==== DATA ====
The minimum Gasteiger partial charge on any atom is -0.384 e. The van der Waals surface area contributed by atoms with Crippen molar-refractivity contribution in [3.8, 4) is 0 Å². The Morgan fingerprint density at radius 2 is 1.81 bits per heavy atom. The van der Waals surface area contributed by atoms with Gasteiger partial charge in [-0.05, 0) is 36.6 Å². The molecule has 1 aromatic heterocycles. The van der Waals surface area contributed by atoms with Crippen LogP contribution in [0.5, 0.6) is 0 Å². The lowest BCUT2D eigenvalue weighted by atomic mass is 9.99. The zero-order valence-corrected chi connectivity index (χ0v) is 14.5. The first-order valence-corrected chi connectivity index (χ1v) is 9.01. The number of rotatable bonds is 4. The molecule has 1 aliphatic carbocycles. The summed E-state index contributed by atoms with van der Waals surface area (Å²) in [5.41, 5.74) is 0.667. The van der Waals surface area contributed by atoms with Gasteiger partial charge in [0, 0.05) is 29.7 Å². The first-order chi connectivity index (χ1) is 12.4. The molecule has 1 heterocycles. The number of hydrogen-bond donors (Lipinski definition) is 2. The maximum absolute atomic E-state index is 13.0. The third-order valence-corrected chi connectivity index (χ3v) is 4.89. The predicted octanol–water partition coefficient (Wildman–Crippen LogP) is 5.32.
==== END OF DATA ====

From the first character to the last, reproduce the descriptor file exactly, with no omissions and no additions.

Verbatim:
The minimum Gasteiger partial charge on any atom is -0.384 e. The van der Waals surface area contributed by atoms with Crippen molar-refractivity contribution in [3.8, 4) is 0 Å². The Morgan fingerprint density at radius 2 is 1.81 bits per heavy atom. The van der Waals surface area contributed by atoms with Gasteiger partial charge in [-0.05, 0) is 36.6 Å². The molecule has 1 aromatic heterocycles. The van der Waals surface area contributed by atoms with Crippen LogP contribution in [0.5, 0.6) is 0 Å². The lowest BCUT2D eigenvalue weighted by atomic mass is 9.99. The zero-order valence-corrected chi connectivity index (χ0v) is 14.5. The first-order valence-corrected chi connectivity index (χ1v) is 9.01. The number of rotatable bonds is 4. The molecule has 1 aliphatic carbocycles. The summed E-state index contributed by atoms with van der Waals surface area (Å²) in [5.41, 5.74) is 0.667. The van der Waals surface area contributed by atoms with Gasteiger partial charge in [0, 0.05) is 29.7 Å². The first-order chi connectivity index (χ1) is 12.4. The molecule has 1 heterocycles. The number of hydrogen-bond donors (Lipinski definition) is 2. The maximum absolute atomic E-state index is 13.0. The third-order valence-corrected chi connectivity index (χ3v) is 4.89. The predicted octanol–water partition coefficient (Wildman–Crippen LogP) is 5.32.